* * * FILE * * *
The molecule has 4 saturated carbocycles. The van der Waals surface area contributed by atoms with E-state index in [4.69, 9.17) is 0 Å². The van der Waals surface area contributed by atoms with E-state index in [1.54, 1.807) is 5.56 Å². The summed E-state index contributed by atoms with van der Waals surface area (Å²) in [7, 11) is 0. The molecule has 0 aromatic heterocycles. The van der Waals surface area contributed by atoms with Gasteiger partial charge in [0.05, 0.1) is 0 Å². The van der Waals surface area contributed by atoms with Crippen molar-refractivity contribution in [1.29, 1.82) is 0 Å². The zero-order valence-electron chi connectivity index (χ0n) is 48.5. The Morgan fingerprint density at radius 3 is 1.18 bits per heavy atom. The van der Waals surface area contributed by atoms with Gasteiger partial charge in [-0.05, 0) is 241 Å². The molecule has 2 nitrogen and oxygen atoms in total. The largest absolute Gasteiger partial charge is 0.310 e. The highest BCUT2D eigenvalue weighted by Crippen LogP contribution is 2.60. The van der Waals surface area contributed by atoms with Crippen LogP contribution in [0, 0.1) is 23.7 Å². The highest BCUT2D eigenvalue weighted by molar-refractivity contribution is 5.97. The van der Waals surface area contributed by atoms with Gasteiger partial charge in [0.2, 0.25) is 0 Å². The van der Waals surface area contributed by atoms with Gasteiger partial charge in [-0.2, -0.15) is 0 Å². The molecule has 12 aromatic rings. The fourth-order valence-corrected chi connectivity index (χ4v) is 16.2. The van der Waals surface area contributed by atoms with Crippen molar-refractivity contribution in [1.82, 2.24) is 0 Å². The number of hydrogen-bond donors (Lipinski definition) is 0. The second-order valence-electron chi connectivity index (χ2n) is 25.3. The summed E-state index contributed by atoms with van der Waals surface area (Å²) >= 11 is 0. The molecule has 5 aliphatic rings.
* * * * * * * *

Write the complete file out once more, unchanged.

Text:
The molecule has 4 saturated carbocycles. The van der Waals surface area contributed by atoms with E-state index in [4.69, 9.17) is 0 Å². The van der Waals surface area contributed by atoms with E-state index in [1.54, 1.807) is 5.56 Å². The summed E-state index contributed by atoms with van der Waals surface area (Å²) in [7, 11) is 0. The molecule has 0 aromatic heterocycles. The van der Waals surface area contributed by atoms with Gasteiger partial charge in [0.05, 0.1) is 0 Å². The van der Waals surface area contributed by atoms with Crippen molar-refractivity contribution in [1.29, 1.82) is 0 Å². The zero-order valence-electron chi connectivity index (χ0n) is 48.5. The Morgan fingerprint density at radius 3 is 1.18 bits per heavy atom. The van der Waals surface area contributed by atoms with Gasteiger partial charge in [-0.05, 0) is 241 Å². The molecule has 2 nitrogen and oxygen atoms in total. The largest absolute Gasteiger partial charge is 0.310 e. The highest BCUT2D eigenvalue weighted by Crippen LogP contribution is 2.60. The van der Waals surface area contributed by atoms with Crippen LogP contribution in [0, 0.1) is 23.7 Å². The highest BCUT2D eigenvalue weighted by molar-refractivity contribution is 5.97. The van der Waals surface area contributed by atoms with Gasteiger partial charge in [0.2, 0.25) is 0 Å². The van der Waals surface area contributed by atoms with Gasteiger partial charge in [-0.2, -0.15) is 0 Å². The molecule has 12 aromatic rings. The fourth-order valence-corrected chi connectivity index (χ4v) is 16.2. The van der Waals surface area contributed by atoms with Crippen molar-refractivity contribution in [1.82, 2.24) is 0 Å². The number of hydrogen-bond donors (Lipinski definition) is 0. The second-order valence-electron chi connectivity index (χ2n) is 25.3. The summed E-state index contributed by atoms with van der Waals surface area (Å²) >= 11 is 0. The molecule has 5 aliphatic rings.